Tips on book interior design. Volume IV

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Open book on wood planks over abstract light background

This month I’ve been discussing the basics of formatting your book interior. Welcome to volume IV. As a recap of the last few weeks:

Tip #1 – Match your half title and/or title page to your cover.
Tip #2 – Check your document for Widows & Orphans.
Tip #3 – Know the order in which your front matter and back matter should be arranged. 
Tip #4 – Make sure your margins, gutters and leading are sufficient. 
Tip #5 – Include Running heads and folios
Tip #6 – Don’t forget to leave your Blank pages blank

And finally, this weeks tips are…

Tip #7 – Roman numeral pages. – Did you know that page one isn’t really page one? If you are formatting your own book, you should know that the front matter sections are treated differently with regard to page numbering. These pages get their own page numbering scheme, to denote that they are separate from the body of your book. The front matter items are given roman numbers, whether they get a page number or not.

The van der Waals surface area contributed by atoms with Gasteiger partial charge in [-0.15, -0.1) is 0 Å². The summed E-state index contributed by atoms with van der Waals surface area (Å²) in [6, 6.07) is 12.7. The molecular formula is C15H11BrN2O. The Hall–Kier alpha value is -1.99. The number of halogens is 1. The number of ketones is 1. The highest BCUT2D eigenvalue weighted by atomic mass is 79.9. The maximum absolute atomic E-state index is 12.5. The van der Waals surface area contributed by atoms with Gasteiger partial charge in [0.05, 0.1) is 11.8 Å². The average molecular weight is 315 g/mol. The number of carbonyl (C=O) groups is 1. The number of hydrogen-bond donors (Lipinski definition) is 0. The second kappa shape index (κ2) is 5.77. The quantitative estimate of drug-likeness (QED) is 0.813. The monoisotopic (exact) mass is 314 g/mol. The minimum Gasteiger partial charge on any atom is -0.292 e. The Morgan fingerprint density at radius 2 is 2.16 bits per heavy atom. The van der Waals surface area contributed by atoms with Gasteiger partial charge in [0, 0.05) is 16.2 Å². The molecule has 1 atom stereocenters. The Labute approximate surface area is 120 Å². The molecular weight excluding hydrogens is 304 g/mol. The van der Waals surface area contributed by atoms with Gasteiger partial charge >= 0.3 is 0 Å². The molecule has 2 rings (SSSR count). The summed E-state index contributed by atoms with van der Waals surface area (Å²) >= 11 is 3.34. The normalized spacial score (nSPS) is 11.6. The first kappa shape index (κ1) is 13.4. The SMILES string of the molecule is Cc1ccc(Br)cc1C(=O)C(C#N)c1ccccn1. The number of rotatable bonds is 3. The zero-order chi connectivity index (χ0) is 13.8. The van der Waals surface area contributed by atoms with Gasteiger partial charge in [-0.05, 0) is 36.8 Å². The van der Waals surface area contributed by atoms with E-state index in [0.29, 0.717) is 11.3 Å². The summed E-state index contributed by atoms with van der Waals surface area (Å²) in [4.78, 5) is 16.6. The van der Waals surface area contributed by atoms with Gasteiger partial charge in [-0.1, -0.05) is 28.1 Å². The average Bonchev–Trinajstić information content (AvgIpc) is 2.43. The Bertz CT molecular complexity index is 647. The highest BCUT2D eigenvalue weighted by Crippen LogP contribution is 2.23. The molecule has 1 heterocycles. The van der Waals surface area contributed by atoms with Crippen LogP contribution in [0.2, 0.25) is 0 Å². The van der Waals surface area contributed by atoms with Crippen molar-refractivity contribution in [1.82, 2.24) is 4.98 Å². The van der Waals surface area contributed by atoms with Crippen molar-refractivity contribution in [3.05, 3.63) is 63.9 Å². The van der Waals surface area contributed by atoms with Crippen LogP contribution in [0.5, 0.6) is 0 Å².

You might be scratching your head about now… Let me explain. For instance, your title page is technically page i (assuming there’s no half title page), even though it does not display a page number. Subsequently, your copyright page is page ii, even though, it too, does not get a page number. Your dedication, assuming you have one, would fall on page iii and your foreword might fall on page v, both of which would display their respective numbers. It’s important to know which pages get numbers and which do not if you want to emulate a professionally formatted book. Page 1 doesn’t happen until the first page of the body of your manuscript. Chapter 1.

Tip #8 – Font choices. Choosing the right body copy font can make the difference between an enjoyable reading experience, and a struggle. The function of the proper font is to assist the eye in making the journey from one end of the line to the other. Some fonts are just naturally easier to read than others. Have you ever tried to read a line of text in all cursive caps!? Give it a shot, and you’ll know what I mean. If you want your readers to enjoy their experience, stick with the classics, like Bookman, Caslon, Garamond, or Century Schoolbook. There are a few more like Bembo and Sabon, but the previous list is fairly common to most computers. Larger, san serif fonts (dare I say it… Comic Sans!) are typically only used for children’s books. And heaven forbid, give the old Times New Roman a rest!!

I hope that was helpful. If you have any questions, feel free to ask. And feel free to let me know what topics you’d like to learn about next month.